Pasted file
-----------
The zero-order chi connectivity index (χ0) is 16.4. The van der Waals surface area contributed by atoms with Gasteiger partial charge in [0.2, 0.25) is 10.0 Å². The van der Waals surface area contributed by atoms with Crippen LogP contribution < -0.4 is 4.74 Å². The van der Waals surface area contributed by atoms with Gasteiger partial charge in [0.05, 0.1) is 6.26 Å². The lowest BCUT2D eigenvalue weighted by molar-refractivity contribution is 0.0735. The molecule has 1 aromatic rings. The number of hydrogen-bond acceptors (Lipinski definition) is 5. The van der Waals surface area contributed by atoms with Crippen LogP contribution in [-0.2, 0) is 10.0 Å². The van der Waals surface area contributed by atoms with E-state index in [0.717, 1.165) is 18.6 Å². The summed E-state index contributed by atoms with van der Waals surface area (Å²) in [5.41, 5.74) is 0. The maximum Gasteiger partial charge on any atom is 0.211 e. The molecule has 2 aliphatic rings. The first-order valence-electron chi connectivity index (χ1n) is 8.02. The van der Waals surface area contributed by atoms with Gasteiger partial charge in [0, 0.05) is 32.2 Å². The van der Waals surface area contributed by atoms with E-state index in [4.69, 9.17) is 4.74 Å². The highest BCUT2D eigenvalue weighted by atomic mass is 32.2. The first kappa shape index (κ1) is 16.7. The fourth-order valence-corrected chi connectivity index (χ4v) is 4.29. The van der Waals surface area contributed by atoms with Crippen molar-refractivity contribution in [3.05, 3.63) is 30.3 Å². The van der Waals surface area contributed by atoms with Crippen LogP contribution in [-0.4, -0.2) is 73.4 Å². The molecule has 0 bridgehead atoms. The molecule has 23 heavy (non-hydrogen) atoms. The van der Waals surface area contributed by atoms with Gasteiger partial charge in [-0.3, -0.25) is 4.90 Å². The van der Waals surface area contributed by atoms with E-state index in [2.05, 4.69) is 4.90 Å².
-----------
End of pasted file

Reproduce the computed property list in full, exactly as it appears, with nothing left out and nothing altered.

The zero-order chi connectivity index (χ0) is 16.4. The van der Waals surface area contributed by atoms with Gasteiger partial charge in [0.2, 0.25) is 10.0 Å². The van der Waals surface area contributed by atoms with Crippen LogP contribution < -0.4 is 4.74 Å². The van der Waals surface area contributed by atoms with Gasteiger partial charge in [0.05, 0.1) is 6.26 Å². The lowest BCUT2D eigenvalue weighted by molar-refractivity contribution is 0.0735. The molecule has 1 aromatic rings. The number of hydrogen-bond acceptors (Lipinski definition) is 5. The van der Waals surface area contributed by atoms with Crippen LogP contribution in [-0.2, 0) is 10.0 Å². The van der Waals surface area contributed by atoms with E-state index in [0.717, 1.165) is 18.6 Å². The summed E-state index contributed by atoms with van der Waals surface area (Å²) in [5.41, 5.74) is 0. The maximum Gasteiger partial charge on any atom is 0.211 e. The molecule has 2 aliphatic rings. The first-order valence-electron chi connectivity index (χ1n) is 8.02. The van der Waals surface area contributed by atoms with Gasteiger partial charge in [0, 0.05) is 32.2 Å². The van der Waals surface area contributed by atoms with E-state index in [4.69, 9.17) is 4.74 Å². The highest BCUT2D eigenvalue weighted by atomic mass is 32.2. The first kappa shape index (κ1) is 16.7. The fourth-order valence-corrected chi connectivity index (χ4v) is 4.29. The van der Waals surface area contributed by atoms with Crippen molar-refractivity contribution in [3.05, 3.63) is 30.3 Å². The van der Waals surface area contributed by atoms with Crippen LogP contribution in [-0.4, -0.2) is 73.4 Å². The molecule has 0 bridgehead atoms. The molecule has 23 heavy (non-hydrogen) atoms. The van der Waals surface area contributed by atoms with Gasteiger partial charge in [-0.3, -0.25) is 4.90 Å². The van der Waals surface area contributed by atoms with E-state index in [2.05, 4.69) is 4.90 Å².